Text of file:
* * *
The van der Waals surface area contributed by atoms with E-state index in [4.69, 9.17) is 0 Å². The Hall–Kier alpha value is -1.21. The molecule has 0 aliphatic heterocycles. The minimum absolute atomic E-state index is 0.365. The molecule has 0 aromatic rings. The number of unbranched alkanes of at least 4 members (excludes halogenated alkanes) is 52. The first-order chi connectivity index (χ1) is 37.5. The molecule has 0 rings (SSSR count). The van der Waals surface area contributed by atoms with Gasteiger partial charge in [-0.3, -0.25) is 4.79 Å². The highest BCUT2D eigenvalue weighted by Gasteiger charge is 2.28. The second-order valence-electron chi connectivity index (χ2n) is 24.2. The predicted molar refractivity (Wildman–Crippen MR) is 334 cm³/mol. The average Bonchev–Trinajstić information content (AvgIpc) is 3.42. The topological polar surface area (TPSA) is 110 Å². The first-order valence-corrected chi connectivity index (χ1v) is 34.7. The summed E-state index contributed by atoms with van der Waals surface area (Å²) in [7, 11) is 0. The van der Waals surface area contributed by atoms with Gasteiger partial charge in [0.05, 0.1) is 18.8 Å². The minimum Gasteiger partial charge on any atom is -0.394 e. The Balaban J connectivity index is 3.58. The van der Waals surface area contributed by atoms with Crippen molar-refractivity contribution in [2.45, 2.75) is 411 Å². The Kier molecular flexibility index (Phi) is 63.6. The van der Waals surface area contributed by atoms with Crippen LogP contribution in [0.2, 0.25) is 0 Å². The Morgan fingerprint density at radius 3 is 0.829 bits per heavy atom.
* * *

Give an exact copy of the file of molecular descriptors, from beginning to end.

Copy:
The van der Waals surface area contributed by atoms with E-state index in [4.69, 9.17) is 0 Å². The Hall–Kier alpha value is -1.21. The molecule has 0 aliphatic heterocycles. The minimum absolute atomic E-state index is 0.365. The molecule has 0 aromatic rings. The number of unbranched alkanes of at least 4 members (excludes halogenated alkanes) is 52. The first-order chi connectivity index (χ1) is 37.5. The molecule has 0 rings (SSSR count). The van der Waals surface area contributed by atoms with Gasteiger partial charge in [-0.3, -0.25) is 4.79 Å². The highest BCUT2D eigenvalue weighted by Gasteiger charge is 2.28. The second-order valence-electron chi connectivity index (χ2n) is 24.2. The predicted molar refractivity (Wildman–Crippen MR) is 334 cm³/mol. The average Bonchev–Trinajstić information content (AvgIpc) is 3.42. The topological polar surface area (TPSA) is 110 Å². The first-order valence-corrected chi connectivity index (χ1v) is 34.7. The summed E-state index contributed by atoms with van der Waals surface area (Å²) in [7, 11) is 0. The van der Waals surface area contributed by atoms with Gasteiger partial charge in [0.05, 0.1) is 18.8 Å². The minimum Gasteiger partial charge on any atom is -0.394 e. The Balaban J connectivity index is 3.58. The van der Waals surface area contributed by atoms with Crippen molar-refractivity contribution in [2.45, 2.75) is 411 Å². The Kier molecular flexibility index (Phi) is 63.6. The van der Waals surface area contributed by atoms with Crippen LogP contribution in [0.2, 0.25) is 0 Å². The Morgan fingerprint density at radius 3 is 0.829 bits per heavy atom.